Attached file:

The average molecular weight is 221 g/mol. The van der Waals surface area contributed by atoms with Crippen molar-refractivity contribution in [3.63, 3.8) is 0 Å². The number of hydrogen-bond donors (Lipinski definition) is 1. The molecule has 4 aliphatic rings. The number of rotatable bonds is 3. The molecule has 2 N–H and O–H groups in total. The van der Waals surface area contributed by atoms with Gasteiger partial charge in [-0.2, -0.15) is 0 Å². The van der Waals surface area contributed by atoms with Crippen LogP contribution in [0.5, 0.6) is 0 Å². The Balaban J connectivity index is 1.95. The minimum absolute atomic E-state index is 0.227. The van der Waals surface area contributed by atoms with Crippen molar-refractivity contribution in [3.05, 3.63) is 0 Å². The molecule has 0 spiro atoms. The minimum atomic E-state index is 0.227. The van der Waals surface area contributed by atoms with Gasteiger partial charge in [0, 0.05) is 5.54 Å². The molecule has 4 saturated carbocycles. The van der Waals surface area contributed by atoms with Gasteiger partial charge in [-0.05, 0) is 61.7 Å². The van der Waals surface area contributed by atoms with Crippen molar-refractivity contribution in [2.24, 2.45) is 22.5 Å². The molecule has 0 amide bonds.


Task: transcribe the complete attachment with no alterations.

The average molecular weight is 221 g/mol. The van der Waals surface area contributed by atoms with Crippen molar-refractivity contribution in [3.63, 3.8) is 0 Å². The number of hydrogen-bond donors (Lipinski definition) is 1. The molecule has 4 aliphatic rings. The number of rotatable bonds is 3. The molecule has 2 N–H and O–H groups in total. The van der Waals surface area contributed by atoms with Gasteiger partial charge in [-0.2, -0.15) is 0 Å². The van der Waals surface area contributed by atoms with Crippen LogP contribution in [0.5, 0.6) is 0 Å². The Balaban J connectivity index is 1.95. The minimum absolute atomic E-state index is 0.227. The van der Waals surface area contributed by atoms with Crippen molar-refractivity contribution in [3.05, 3.63) is 0 Å². The molecule has 0 spiro atoms. The minimum atomic E-state index is 0.227. The van der Waals surface area contributed by atoms with Gasteiger partial charge in [0, 0.05) is 5.54 Å². The molecule has 4 saturated carbocycles. The van der Waals surface area contributed by atoms with Gasteiger partial charge in [-0.05, 0) is 61.7 Å². The van der Waals surface area contributed by atoms with Crippen molar-refractivity contribution in [2.24, 2.45) is 22.5 Å². The molecule has 0 amide bonds.